Yes, we are struggling with the increasing complexity of patients. Yes, we are really busy.
Yes, we never stopped working throughout the pandemic.
Some headlines in the papers irked me too. I get it. I do. I am burnt out myself. But these are completely separate issues to the fact that patients, like it or not, are finding it difficult to see a GP in the setting they prefer. If you don’t believe me, then ask them.
So, what do we have to do?
Well, for a start, doctors need to stop playing the victim card. And we need to start being honest with the Department of Health about what is and is not possible to deliver in general practice at the moment.
And we also need to start being honest with ourselves.
I am a man in my 40s, but I am not too proud to ask my mum what we should do. ‘Trust the patient to make the right choice of appointment,’ she suggests. ‘Most people know whether they need a telephone call, an email, a video call or a face-to-face consultation.
‘In fact, most people even have a pretty good idea of how long it is going to take and whether it needs a doctor or a nurse.’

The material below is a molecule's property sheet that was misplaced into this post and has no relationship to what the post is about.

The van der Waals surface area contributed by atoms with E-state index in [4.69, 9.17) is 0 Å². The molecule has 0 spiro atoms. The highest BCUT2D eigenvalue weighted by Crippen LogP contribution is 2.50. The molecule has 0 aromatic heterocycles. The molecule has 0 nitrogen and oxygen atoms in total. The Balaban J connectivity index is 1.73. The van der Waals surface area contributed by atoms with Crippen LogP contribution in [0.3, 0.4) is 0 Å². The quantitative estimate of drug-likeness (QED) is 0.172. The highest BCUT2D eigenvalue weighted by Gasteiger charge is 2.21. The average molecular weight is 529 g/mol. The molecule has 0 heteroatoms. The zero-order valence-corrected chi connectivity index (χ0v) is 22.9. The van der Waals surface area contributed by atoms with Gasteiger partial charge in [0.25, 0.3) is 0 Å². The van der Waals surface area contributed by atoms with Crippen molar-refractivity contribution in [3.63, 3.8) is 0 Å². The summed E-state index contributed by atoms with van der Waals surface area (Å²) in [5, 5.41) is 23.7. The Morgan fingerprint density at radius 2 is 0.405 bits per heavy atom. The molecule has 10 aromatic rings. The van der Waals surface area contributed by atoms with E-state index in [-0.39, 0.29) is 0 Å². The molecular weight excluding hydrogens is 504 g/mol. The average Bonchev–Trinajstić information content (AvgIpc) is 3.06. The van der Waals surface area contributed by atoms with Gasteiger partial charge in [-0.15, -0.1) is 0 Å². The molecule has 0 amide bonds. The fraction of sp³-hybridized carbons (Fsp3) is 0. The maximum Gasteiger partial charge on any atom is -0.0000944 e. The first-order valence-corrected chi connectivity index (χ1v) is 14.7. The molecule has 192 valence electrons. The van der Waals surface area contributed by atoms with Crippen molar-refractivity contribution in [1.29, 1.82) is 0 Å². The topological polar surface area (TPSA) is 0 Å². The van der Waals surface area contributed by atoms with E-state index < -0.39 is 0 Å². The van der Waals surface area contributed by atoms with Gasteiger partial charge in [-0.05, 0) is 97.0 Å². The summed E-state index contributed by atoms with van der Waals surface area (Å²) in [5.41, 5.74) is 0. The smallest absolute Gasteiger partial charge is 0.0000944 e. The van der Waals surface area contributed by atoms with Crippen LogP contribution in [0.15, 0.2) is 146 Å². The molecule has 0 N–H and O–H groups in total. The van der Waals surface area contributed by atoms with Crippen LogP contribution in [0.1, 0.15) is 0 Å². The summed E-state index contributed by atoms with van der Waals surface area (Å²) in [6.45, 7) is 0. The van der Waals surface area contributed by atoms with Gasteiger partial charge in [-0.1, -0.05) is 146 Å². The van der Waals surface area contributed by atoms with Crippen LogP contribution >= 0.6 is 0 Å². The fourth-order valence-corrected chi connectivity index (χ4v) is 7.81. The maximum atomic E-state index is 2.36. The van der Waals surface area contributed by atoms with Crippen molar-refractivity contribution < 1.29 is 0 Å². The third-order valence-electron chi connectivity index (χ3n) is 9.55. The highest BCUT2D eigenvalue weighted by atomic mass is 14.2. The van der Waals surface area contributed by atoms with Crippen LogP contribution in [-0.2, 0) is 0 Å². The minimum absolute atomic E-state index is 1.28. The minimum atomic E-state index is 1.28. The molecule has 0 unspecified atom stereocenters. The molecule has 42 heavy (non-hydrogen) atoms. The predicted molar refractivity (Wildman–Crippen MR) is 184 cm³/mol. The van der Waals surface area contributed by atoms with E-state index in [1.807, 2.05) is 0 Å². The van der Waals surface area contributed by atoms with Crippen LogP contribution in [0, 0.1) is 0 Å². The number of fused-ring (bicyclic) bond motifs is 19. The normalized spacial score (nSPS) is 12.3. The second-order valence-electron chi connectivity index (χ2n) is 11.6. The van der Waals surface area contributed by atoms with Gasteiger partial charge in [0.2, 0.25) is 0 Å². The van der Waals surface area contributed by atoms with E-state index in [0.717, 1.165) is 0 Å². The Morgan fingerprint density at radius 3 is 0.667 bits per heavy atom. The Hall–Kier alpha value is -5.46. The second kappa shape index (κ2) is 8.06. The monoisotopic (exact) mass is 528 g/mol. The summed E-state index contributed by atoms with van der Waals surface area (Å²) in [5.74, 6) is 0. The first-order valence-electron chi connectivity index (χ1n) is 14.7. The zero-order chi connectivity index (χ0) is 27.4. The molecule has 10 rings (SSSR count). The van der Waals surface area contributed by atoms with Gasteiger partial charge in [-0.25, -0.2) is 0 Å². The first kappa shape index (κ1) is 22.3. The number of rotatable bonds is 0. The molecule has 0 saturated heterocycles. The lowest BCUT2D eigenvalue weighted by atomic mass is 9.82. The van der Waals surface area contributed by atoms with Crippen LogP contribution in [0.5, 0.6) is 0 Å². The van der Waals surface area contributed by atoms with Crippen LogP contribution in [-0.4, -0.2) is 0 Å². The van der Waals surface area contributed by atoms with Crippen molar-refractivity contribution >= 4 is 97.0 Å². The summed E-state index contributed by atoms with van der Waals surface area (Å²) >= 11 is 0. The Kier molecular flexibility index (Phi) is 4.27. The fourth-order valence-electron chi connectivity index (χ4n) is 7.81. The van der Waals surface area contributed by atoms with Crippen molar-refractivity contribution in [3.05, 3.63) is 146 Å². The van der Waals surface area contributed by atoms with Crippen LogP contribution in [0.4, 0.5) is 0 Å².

But what if you don’t book an appropriate appointment and waste a face-to-face appointment that could have gone to someone else, I ask. ‘It would be worse the other way around,’ she replies.
I think of Pete’s mother… My mum is right – we should trust patients more. All GPs should make sure it’s easy for them to access face-to-face appointments if they want them, and not just offer them when we decide it’s needed.
And the NHS can make this easier by turning back the tide of unnecessary paperwork that’s arisen from introducing the eConsult system.
The other day a patient from a campaign group asked me: ‘Are things as bad as they say in general practice at the moment?’
I told her about the pressures we are facing. She replied: ‘Imagine if you had a large patient group on your side to help you fight this battle? If you want that, you’ve got to speak to us, and then really listen.’
Most GPs I know would say that they already listen to their patients, but I wonder if we’ve become so used to saying it that some of us have stopped doing it. She lightly touched my knee, smiling, and said: ‘Don’t you think it’s just better, seeing patients face to face?’
Yes, I do. And if that isn’t what being a doctor is all about, I don’t know what is.